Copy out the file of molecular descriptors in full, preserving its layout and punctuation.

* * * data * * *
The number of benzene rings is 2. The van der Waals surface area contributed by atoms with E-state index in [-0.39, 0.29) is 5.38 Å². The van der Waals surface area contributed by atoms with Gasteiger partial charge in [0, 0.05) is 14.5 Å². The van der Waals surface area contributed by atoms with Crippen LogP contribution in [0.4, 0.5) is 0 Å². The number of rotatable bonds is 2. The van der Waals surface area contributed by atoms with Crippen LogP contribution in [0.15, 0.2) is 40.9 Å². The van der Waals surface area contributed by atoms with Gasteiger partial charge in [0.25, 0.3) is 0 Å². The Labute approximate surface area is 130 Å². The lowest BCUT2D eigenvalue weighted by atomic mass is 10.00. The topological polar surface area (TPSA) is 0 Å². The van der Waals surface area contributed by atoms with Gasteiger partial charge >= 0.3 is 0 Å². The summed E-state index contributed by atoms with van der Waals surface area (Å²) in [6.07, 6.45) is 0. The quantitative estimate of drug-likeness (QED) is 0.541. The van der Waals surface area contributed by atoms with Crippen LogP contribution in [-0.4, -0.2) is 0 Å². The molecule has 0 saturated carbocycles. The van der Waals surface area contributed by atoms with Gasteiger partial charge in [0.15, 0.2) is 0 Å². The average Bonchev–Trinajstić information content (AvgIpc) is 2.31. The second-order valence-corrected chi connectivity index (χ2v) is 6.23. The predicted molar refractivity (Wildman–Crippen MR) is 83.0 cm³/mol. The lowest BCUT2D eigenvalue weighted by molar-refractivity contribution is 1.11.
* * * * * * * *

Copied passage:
The number of benzene rings is 2. The van der Waals surface area contributed by atoms with E-state index in [-0.39, 0.29) is 5.38 Å². The van der Waals surface area contributed by atoms with Gasteiger partial charge in [0, 0.05) is 14.5 Å². The van der Waals surface area contributed by atoms with Crippen LogP contribution in [0.4, 0.5) is 0 Å². The number of rotatable bonds is 2. The van der Waals surface area contributed by atoms with Crippen LogP contribution in [0.15, 0.2) is 40.9 Å². The van der Waals surface area contributed by atoms with Gasteiger partial charge in [0.25, 0.3) is 0 Å². The Labute approximate surface area is 130 Å². The lowest BCUT2D eigenvalue weighted by atomic mass is 10.00. The topological polar surface area (TPSA) is 0 Å². The van der Waals surface area contributed by atoms with Gasteiger partial charge >= 0.3 is 0 Å². The summed E-state index contributed by atoms with van der Waals surface area (Å²) in [6.07, 6.45) is 0. The quantitative estimate of drug-likeness (QED) is 0.541. The van der Waals surface area contributed by atoms with Crippen LogP contribution in [-0.4, -0.2) is 0 Å². The molecule has 0 saturated carbocycles. The van der Waals surface area contributed by atoms with Gasteiger partial charge in [0.15, 0.2) is 0 Å². The average Bonchev–Trinajstić information content (AvgIpc) is 2.31. The second-order valence-corrected chi connectivity index (χ2v) is 6.23. The predicted molar refractivity (Wildman–Crippen MR) is 83.0 cm³/mol. The lowest BCUT2D eigenvalue weighted by molar-refractivity contribution is 1.11.